4. 4 out of 5

    Diane Barnes

    "One of the worst things about life is not how nasty the nasty people are. You know that already. It is how nasty the nice people can be." Volume Six starts out by going back to Nick's childhood and the beginning of WWI. It ends with the beginning of WWII, as Nick and his friends and family divulge some secrets and keep others close to the vest. We meet characters that have only been spoken of in earlier volumes, and lose others as time takes its toll. This is a brilliant sequence of novels, and "One of the worst things about life is not how nasty the nasty people are. You know that already. It is how nasty the nice people can be." Volume Six starts out by going back to Nick's childhood and the beginning of WWI. It ends with the beginning of WWII, as Nick and his friends and family divulge some secrets and keep others close to the vest. We meet characters that have only been spoken of in earlier volumes, and lose others as time takes its toll. This is a brilliant sequence of novels, and I'm very happy to be only halfway through.

  5. 4 out of 5

    Nigeyb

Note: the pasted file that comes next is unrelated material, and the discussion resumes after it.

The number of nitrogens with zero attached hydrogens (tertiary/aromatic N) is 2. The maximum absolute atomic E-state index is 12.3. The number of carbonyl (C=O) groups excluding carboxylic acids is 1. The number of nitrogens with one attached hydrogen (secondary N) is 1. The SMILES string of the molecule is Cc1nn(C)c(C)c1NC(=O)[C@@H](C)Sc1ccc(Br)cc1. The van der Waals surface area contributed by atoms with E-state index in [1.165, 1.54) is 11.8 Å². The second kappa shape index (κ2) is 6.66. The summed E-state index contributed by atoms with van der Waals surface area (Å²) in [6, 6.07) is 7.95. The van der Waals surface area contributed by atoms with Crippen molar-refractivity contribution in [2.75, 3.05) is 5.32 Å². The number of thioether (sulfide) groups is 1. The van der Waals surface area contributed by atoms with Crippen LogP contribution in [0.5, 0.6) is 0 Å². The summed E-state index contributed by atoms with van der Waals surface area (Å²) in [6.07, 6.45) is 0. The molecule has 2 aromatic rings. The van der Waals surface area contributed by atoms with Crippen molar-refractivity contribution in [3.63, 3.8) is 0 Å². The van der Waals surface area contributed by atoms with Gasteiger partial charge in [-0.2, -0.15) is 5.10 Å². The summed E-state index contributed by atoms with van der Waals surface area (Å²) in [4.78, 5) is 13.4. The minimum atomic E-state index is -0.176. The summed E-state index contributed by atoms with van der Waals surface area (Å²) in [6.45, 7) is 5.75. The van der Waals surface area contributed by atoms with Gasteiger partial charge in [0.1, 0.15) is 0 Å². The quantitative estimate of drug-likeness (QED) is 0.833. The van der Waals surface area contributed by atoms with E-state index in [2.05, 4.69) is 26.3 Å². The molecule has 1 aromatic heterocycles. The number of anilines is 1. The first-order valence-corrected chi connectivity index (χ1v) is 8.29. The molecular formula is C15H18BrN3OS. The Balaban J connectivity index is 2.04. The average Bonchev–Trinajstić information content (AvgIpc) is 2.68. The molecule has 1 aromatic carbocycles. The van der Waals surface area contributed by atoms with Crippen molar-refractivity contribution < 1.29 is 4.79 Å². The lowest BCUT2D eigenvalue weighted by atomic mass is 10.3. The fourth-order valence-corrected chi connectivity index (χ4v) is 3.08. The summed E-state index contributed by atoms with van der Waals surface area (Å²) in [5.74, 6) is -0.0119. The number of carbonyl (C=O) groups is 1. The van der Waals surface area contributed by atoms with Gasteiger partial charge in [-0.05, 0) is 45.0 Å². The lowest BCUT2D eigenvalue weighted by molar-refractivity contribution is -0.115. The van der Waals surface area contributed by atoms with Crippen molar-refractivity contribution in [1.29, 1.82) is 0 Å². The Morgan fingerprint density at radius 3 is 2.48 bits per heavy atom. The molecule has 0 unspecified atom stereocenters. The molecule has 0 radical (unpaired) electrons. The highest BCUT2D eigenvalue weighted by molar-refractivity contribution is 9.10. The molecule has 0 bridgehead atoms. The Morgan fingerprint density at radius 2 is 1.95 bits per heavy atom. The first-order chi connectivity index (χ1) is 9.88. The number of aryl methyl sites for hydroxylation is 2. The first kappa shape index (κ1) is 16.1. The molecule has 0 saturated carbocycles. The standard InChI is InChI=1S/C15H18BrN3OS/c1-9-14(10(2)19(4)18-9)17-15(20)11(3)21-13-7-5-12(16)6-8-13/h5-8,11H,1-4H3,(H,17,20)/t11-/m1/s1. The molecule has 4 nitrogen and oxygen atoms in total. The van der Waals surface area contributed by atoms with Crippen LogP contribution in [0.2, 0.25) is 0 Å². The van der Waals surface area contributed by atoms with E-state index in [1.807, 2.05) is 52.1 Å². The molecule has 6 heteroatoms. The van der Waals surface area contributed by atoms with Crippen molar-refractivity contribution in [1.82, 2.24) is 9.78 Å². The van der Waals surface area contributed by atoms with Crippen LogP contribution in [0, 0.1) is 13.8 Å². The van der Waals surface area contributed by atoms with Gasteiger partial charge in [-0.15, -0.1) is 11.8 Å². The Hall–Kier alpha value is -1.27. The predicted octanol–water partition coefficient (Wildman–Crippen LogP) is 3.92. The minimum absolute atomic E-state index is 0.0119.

Exquisite writing, a gripping narrative, humour and a wonderful social history of England In common with the previous five volumes this book is an absolute delight. Exquisite writing, a gripping narrative, humour and a wonderful social history of England throughout the twentieth century. What more could a reader wish for? The shadow of war hangs over "The Kindly Ones" ("A Dance to the Music of Time" Volume 6). The book opens at the start of World War 1 and closes with the start of World War 2. As Exquisite writing, a gripping narrative, humour and a wonderful social history of England In common with the previous five volumes this book is an absolute delight. Exquisite writing, a gripping narrative, humour and a wonderful social history of England throughout the twentieth century. What more could a reader wish for? The shadow of war hangs over "The Kindly Ones" ("A Dance to the Music of Time" Volume 6). The book opens at the start of World War 1 and closes with the start of World War 2. As in previous volumes the chronology is generally moving forwards however we start by a leap back to Nick's childhood in a family home near Aldershot. We are also introduced to some new characters, most notably the splendid Dr Trelawney, who must surely be based on Aleister Crowley, and who features in some great scenes and gets some memorable lines. How about this as a way of describing the imminence of World War 2: "The sword of Mithras, who each year immolates the sacred bull, will ere long now flash from its scabbard. The slayer of Osiris once again demands his grievous tribute of blood. The Angel of Death will ride the storm. 'The god, Mars, approaches the earth to lay waste. Moreover, the future is ever the consequence of the past." As with previous volumes there are some unexpected twists and turns, including many for characters we have come to know well including our narrator Nick, Widmerpool, Uncle Giles, Moreland, Sir Magnus Donners, General Conyers, Tuffy Weedon, Bob Duport, and Templer. I am delighted I still have another six volumes still to read. 5/5